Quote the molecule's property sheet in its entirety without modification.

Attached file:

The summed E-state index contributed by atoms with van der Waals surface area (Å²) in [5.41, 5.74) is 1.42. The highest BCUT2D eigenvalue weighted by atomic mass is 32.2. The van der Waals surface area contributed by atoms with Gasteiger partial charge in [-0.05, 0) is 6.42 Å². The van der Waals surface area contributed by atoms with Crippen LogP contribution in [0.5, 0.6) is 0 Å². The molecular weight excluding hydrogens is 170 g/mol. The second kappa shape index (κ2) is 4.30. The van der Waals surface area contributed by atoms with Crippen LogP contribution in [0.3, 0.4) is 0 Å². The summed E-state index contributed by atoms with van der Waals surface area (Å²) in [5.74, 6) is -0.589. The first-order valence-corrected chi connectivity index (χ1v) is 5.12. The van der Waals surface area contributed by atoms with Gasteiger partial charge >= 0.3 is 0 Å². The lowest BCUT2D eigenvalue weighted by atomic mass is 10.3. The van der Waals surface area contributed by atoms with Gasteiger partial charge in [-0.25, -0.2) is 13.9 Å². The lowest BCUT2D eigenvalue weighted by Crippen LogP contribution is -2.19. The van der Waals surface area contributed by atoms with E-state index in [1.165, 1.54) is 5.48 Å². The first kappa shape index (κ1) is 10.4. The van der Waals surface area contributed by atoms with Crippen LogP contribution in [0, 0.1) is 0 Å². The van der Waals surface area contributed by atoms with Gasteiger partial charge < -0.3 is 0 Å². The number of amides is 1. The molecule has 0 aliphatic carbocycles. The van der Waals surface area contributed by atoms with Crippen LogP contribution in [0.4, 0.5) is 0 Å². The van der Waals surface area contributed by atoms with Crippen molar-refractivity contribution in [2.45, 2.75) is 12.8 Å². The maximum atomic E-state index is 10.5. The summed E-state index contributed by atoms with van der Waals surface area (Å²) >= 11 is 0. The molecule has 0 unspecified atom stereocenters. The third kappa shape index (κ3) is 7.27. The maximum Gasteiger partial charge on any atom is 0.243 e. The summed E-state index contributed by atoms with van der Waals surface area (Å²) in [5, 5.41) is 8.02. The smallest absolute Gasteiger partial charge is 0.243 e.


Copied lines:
The summed E-state index contributed by atoms with van der Waals surface area (Å²) in [5.41, 5.74) is 1.42. The highest BCUT2D eigenvalue weighted by atomic mass is 32.2. The van der Waals surface area contributed by atoms with Gasteiger partial charge in [-0.05, 0) is 6.42 Å². The van der Waals surface area contributed by atoms with Crippen LogP contribution in [0.5, 0.6) is 0 Å². The molecular weight excluding hydrogens is 170 g/mol. The second kappa shape index (κ2) is 4.30. The van der Waals surface area contributed by atoms with Crippen LogP contribution in [0.3, 0.4) is 0 Å². The summed E-state index contributed by atoms with van der Waals surface area (Å²) in [5.74, 6) is -0.589. The first-order valence-corrected chi connectivity index (χ1v) is 5.12. The van der Waals surface area contributed by atoms with Gasteiger partial charge >= 0.3 is 0 Å². The lowest BCUT2D eigenvalue weighted by atomic mass is 10.3. The van der Waals surface area contributed by atoms with Gasteiger partial charge in [-0.25, -0.2) is 13.9 Å². The lowest BCUT2D eigenvalue weighted by Crippen LogP contribution is -2.19. The van der Waals surface area contributed by atoms with E-state index in [1.165, 1.54) is 5.48 Å². The first kappa shape index (κ1) is 10.4. The van der Waals surface area contributed by atoms with Crippen LogP contribution in [0, 0.1) is 0 Å². The van der Waals surface area contributed by atoms with Gasteiger partial charge < -0.3 is 0 Å². The number of amides is 1. The molecule has 0 aliphatic carbocycles. The van der Waals surface area contributed by atoms with Crippen LogP contribution in [0.4, 0.5) is 0 Å². The van der Waals surface area contributed by atoms with Crippen molar-refractivity contribution in [2.45, 2.75) is 12.8 Å². The maximum atomic E-state index is 10.5. The summed E-state index contributed by atoms with van der Waals surface area (Å²) >= 11 is 0. The molecule has 0 unspecified atom stereocenters. The third kappa shape index (κ3) is 7.27. The maximum Gasteiger partial charge on any atom is 0.243 e. The summed E-state index contributed by atoms with van der Waals surface area (Å²) in [5, 5.41) is 8.02. The smallest absolute Gasteiger partial charge is 0.243 e.